Gerstein and Landler are simply wrong on this.
Sure sign that President Obama’s media cheerleaders are worried about his upcoming debate performance? Four days before the first debate, Gwen Ifill of PBS has an op-ed in The Washington Post downplaying the importance of . . . debates. Or, as she puts it, “debunk[ing] five myths about presidential debates.”
Myth Number One: “Voters use debates to decide.”
As Ms. Ifill explains, “Gallup polls going back decades show precious little shift in established voter trends before and after debates.”
Many Republicans are not buying the numbers produced by national polls in the last few weeks that show President Obama padding his lead over Mitt Romney. Some of this sentiment can be put down to wishful thinking by conservatives who can’t fathom why so many Americans want to re-elect Obama. It is only human nature that we tend to think polls that verify our views of the way things should be are credible while dismissing those that contradict as bogus. Indeed, with the president taking the lead in so many national as well as swing state polls recently it is difficult to argue that the race hasn’t shifted in his direction. However, there are those, such as former Bill Clinton advisor/pollster and current pundit Dick Morris, who have consistently argued that the polls are wrong because their turnout model is incorrect. Morris believes that all of their numbers reflect a belief that the Democrats will be able to match their historic turnout they achieved in 2008, something he argues is not remotely likely to happen.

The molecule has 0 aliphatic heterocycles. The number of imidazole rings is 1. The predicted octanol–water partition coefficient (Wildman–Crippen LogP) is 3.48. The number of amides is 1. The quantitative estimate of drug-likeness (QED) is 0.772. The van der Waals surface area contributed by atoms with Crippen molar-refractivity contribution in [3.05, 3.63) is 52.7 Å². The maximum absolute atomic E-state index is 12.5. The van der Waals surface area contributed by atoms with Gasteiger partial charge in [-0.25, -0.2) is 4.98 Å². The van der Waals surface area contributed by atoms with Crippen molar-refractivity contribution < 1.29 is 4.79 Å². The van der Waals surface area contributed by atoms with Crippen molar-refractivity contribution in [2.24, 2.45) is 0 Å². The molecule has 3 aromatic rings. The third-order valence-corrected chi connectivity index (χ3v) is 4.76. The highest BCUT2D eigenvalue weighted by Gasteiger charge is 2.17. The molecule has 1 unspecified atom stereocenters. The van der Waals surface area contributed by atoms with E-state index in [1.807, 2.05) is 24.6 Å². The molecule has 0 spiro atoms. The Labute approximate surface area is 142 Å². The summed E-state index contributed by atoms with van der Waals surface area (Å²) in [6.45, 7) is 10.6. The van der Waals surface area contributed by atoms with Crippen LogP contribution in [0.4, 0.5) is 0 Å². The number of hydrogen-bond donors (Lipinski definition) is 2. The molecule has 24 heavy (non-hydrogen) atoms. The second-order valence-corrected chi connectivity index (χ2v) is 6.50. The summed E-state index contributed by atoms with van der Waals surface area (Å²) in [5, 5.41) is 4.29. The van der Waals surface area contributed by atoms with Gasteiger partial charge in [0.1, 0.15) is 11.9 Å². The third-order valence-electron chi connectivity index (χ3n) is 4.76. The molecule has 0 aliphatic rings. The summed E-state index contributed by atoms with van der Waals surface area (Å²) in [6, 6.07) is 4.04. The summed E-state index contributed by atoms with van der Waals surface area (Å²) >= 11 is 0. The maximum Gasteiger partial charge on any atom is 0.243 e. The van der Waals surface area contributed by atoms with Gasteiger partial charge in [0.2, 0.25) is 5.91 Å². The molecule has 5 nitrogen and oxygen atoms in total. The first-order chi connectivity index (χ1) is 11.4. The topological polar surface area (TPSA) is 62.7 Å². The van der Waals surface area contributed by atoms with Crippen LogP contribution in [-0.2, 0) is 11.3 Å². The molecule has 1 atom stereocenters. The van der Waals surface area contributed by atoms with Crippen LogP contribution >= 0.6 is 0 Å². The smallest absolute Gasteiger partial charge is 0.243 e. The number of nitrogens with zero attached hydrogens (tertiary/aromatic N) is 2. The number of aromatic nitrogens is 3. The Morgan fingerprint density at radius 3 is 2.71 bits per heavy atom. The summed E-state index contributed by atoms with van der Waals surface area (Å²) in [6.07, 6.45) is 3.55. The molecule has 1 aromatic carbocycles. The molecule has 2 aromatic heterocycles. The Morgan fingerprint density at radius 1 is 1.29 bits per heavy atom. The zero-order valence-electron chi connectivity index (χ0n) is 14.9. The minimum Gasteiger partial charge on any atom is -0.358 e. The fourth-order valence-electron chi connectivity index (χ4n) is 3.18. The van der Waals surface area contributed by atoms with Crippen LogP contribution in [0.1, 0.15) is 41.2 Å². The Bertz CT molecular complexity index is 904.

Morris’s argument was widely dismissed as mere spin by a conservative-leaning analyst, but recent reports showing a huge decline in Democratic registration when compared to four years ago should give even the most sanguine liberals some food for thought. As Fox News reports, several studies have shown that the number of voters declaring themselves to be Democrats has dipped precipitately in swing states, particularly in Ohio. The same is true, as I noted back in July, in Pennsylvania. That leaves us with a conundrum. If, as even left-wing think tanks agree, Democratic voter registration is in decline, why are pollsters assuming that the electorate will largely resemble the messianic “hope and change” outpouring that elected Barack Obama? And if they are wrong about the turnout model, does that mean their forecasts showing the president cruising to re-election are also incorrect?
Meanwhile, on the lighter side, back in Academe . . .